A comparison of early family life events amongst monozygotic twin women with lifetime anorexia nervosa, bulimia nervosa, or major depression
Article first published online: 14 SEP 2007
Copyright © 2007 Wiley Periodicals, Inc.
International Journal of Eating Disorders
Volume 40, Issue 8, pages 679–686, December 2007
How to Cite
Wade, T. D., Gillespie, N. and Martin, N. G. (2007), A comparison of early family life events amongst monozygotic twin women with lifetime anorexia nervosa, bulimia nervosa, or major depression. Int. J. Eat. Disord., 40: 679–686. doi: 10.1002/eat.20461
- Issue published online: 29 OCT 2007
- Article first published online: 14 SEP 2007
- Manuscript Accepted: 15 JUL 2007
- National Health and Medical Research Council (NHMRC). Grant Number: 160009
- NHMRC administered by the University of Melbourne. Grant Number: ID 310667
- anorexia nervosa;
- bulimia nervosa;
- major depression;
- life events
To investigate the differential profile of early family life events associated with lifetime anorexia nervosa (AN), bulimia nervosa (BN), and major depression (MD).
Only data from the monozygotic twins (n = 622) were examined from a community sample of female twins who had participated in three waves of data collection. Eating disorder and MD diagnoses were ascertained from the Eating Disorder Examination at Wave 3 and interview at Wave 2 respectively. Early family events were ascertained from self-report measures at Waves 1 and 3. Two case control designs were used, including a comparison of women: (1) who had lifetime AN, BN, MD, and controls, and (2) twin pairs discordant for either AN, BN, or MD (where the unaffected cotwin formed the control group).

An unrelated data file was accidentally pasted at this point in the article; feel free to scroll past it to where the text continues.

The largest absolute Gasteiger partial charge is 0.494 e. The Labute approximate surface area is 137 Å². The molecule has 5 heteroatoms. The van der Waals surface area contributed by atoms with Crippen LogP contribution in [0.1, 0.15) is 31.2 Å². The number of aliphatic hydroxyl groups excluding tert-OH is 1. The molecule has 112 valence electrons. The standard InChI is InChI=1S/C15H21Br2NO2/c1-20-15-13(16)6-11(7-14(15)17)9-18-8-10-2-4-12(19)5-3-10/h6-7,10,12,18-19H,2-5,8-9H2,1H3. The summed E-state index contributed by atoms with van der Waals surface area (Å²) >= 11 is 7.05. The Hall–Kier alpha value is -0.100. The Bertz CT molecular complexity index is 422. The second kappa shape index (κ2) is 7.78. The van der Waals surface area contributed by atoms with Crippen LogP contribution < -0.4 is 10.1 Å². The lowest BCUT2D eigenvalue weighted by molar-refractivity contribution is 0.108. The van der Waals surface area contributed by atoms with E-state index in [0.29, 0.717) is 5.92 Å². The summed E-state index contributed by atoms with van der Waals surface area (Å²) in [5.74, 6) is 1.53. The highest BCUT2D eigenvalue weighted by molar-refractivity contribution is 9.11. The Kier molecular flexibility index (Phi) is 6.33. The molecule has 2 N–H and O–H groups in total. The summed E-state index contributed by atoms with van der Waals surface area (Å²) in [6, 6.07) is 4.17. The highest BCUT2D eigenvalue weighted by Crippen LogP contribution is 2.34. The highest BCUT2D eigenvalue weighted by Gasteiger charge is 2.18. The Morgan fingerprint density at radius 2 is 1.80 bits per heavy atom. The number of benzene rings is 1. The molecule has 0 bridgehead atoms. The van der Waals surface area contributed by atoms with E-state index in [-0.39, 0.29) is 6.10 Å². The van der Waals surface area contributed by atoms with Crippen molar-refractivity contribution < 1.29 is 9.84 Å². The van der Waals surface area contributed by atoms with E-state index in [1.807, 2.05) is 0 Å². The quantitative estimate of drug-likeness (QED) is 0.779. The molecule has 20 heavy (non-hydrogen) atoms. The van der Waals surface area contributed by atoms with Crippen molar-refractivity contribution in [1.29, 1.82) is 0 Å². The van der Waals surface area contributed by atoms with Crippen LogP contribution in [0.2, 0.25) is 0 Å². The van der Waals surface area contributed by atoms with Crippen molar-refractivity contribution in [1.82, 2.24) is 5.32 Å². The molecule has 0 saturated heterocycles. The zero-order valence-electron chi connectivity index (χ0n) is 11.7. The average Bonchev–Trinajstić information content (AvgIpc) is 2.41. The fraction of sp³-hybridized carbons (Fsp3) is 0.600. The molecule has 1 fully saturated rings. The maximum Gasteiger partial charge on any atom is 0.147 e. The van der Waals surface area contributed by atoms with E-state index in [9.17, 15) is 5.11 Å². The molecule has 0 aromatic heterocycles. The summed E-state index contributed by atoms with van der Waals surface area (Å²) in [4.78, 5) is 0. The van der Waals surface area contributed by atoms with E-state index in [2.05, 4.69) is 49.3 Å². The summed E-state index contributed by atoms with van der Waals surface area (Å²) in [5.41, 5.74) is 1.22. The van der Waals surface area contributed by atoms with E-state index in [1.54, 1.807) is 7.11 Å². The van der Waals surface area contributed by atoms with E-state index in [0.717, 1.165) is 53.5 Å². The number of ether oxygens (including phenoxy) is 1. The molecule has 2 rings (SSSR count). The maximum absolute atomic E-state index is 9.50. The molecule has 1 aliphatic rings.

Across the two types of designs, compared to controls, both AN and BN were associated with more comments from the family about weight and shape when growing up. AN was uniquely associated with higher levels of paternal protection while BN was associated with higher levels of parental expectations.
While some overlap among early life events was indicated, especially related to parental conflict and criticism, there was evidence to support some degree of nonoverlap among life events associated with AN, BN, and MD. © 2007 by Wiley Periodicals, Inc. Int J Eat Disord 2007